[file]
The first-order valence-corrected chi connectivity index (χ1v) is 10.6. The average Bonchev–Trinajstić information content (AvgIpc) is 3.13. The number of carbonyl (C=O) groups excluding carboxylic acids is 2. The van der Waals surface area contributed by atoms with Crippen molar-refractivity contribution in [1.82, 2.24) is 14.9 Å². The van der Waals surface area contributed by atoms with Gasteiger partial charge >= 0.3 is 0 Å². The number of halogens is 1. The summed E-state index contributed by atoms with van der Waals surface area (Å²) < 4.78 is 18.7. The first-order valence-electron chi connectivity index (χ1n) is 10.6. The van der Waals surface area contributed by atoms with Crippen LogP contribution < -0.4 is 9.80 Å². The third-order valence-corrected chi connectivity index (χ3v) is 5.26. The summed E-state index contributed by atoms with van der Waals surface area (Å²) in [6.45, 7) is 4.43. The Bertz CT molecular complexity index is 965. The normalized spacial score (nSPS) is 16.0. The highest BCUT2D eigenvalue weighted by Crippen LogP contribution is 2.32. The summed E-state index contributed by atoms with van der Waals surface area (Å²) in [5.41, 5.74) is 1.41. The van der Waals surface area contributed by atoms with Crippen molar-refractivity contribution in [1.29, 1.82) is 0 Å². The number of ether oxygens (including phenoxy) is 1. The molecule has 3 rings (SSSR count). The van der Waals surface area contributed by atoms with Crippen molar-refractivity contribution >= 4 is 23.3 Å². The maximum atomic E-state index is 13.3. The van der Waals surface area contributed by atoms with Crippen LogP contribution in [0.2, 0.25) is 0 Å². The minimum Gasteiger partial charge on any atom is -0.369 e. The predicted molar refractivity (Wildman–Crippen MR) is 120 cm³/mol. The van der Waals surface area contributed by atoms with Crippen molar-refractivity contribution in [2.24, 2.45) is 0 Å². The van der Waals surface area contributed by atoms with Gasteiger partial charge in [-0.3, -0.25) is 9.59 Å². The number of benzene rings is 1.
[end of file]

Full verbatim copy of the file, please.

The first-order valence-corrected chi connectivity index (χ1v) is 10.6. The average Bonchev–Trinajstić information content (AvgIpc) is 3.13. The number of carbonyl (C=O) groups excluding carboxylic acids is 2. The van der Waals surface area contributed by atoms with Crippen molar-refractivity contribution in [1.82, 2.24) is 14.9 Å². The van der Waals surface area contributed by atoms with Gasteiger partial charge >= 0.3 is 0 Å². The number of halogens is 1. The summed E-state index contributed by atoms with van der Waals surface area (Å²) < 4.78 is 18.7. The first-order valence-electron chi connectivity index (χ1n) is 10.6. The van der Waals surface area contributed by atoms with Crippen LogP contribution < -0.4 is 9.80 Å². The third-order valence-corrected chi connectivity index (χ3v) is 5.26. The summed E-state index contributed by atoms with van der Waals surface area (Å²) in [6.45, 7) is 4.43. The Bertz CT molecular complexity index is 965. The normalized spacial score (nSPS) is 16.0. The highest BCUT2D eigenvalue weighted by Crippen LogP contribution is 2.32. The summed E-state index contributed by atoms with van der Waals surface area (Å²) in [5.41, 5.74) is 1.41. The van der Waals surface area contributed by atoms with Crippen molar-refractivity contribution in [1.29, 1.82) is 0 Å². The number of ether oxygens (including phenoxy) is 1. The molecule has 3 rings (SSSR count). The van der Waals surface area contributed by atoms with Crippen molar-refractivity contribution >= 4 is 23.3 Å². The maximum atomic E-state index is 13.3. The van der Waals surface area contributed by atoms with Crippen LogP contribution in [0.2, 0.25) is 0 Å². The minimum Gasteiger partial charge on any atom is -0.369 e. The predicted molar refractivity (Wildman–Crippen MR) is 120 cm³/mol. The van der Waals surface area contributed by atoms with Crippen molar-refractivity contribution in [2.24, 2.45) is 0 Å². The van der Waals surface area contributed by atoms with Gasteiger partial charge in [-0.3, -0.25) is 9.59 Å². The number of benzene rings is 1.